Facebook is going to take down sites such as “iiinstagram.com,” and “HackingFacebook.net” which allegedly offer hacking tools against the social networking giant. But it’s doing so by filing a copyright lawsuit and targeting the two domain hosts where the websites are registered.
On Monday, this company filed its lawsuit in the US District Court of the Northern District of California. It accuses web hosts OnlineNIC and ID Shield of trademark infringement and cybersquatting.
According to the lawsuit, these two companies have been hosting websites like “HackingFacebook.net,” which offers tools for hacking and phishing Facebook accounts.
Facebook mentioned in court documents that this company sent multiple takedown requests to the two defendants, arguing that these websites are infringing on the company’s trademarks.
Microsoft announced in March, that this company took down around 99 websites controlled by Iranian hackers, which were also designed to phish victims.
Microsoft by using a lawsuit also took down the websites and claiming cybersquatting concerns. Phishing attacks are common and can be easy to fall for if the hackers have URLs that look close to the real name and design trap websites to look exactly like the original.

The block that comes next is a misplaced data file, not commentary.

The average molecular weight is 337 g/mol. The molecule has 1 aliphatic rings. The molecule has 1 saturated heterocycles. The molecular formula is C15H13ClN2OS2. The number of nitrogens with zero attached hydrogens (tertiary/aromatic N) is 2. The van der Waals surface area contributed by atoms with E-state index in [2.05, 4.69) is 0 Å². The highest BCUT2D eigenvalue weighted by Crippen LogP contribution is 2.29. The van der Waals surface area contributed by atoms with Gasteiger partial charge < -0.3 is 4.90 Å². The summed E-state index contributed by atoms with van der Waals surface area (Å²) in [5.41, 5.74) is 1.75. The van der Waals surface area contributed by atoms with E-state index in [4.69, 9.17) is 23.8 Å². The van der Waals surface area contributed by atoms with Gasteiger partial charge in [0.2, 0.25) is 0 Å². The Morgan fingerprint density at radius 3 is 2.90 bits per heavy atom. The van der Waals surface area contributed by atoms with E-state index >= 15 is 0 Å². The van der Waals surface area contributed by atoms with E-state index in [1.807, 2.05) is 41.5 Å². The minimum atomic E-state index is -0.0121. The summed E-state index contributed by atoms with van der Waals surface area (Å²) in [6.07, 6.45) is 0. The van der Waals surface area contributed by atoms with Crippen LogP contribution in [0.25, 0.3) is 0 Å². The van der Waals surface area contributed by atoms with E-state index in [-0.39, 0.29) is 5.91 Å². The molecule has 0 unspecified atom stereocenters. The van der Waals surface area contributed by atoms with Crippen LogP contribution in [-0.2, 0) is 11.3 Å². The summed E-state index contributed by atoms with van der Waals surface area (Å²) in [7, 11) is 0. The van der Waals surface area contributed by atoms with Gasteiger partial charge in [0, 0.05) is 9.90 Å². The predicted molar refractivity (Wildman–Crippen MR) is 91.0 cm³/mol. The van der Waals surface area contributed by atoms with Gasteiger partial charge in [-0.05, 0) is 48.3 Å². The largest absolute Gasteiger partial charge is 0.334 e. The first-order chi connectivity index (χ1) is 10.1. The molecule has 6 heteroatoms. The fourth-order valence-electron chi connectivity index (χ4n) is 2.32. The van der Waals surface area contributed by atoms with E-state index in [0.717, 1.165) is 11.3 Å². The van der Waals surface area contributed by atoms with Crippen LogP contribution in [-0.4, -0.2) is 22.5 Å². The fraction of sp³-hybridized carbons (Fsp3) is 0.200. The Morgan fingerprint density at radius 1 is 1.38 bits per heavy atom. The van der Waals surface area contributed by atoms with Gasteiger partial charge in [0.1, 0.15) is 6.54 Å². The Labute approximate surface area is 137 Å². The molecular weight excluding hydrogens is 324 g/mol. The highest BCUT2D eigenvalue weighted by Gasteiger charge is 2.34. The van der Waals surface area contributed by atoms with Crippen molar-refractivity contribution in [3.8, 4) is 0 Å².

A Facebook spokesperson mentioned in a statement that “People count on us to protect the integrity of our apps and services. We don’t tolerate people creating web addresses that pretend to be associated with our family of apps. Today’s lawsuit shows we will take action against those behind this abuse.”
Facebook listed around 20 websites using the company’s names and images on websites hosted by Online NIC and ID Shield in the lawsuit, many of which were allegedly for illicit activities on Facebook and Instagram. The domain names include: “HackSomeonesFacebook.com,” as well as “BuyInstagramFans.com.”
This website also hosted URLs that designed to look like official Instagram and Facebook URLs, allegedly intended to trick visitors into accidentally giving up their passwords in a phishing attack. One of the websites has the URL “m-facebook-login.com” and was apparently designed to look exactly like Facebook’s login page.
Facebook mentioned that the two hosts ignored multiple takedown requests from the tech giant according to court records.
Facebook also mentioned that this company sent at least five notices to ID Shield to disclose the owners behind websites like “facebook-login.com.”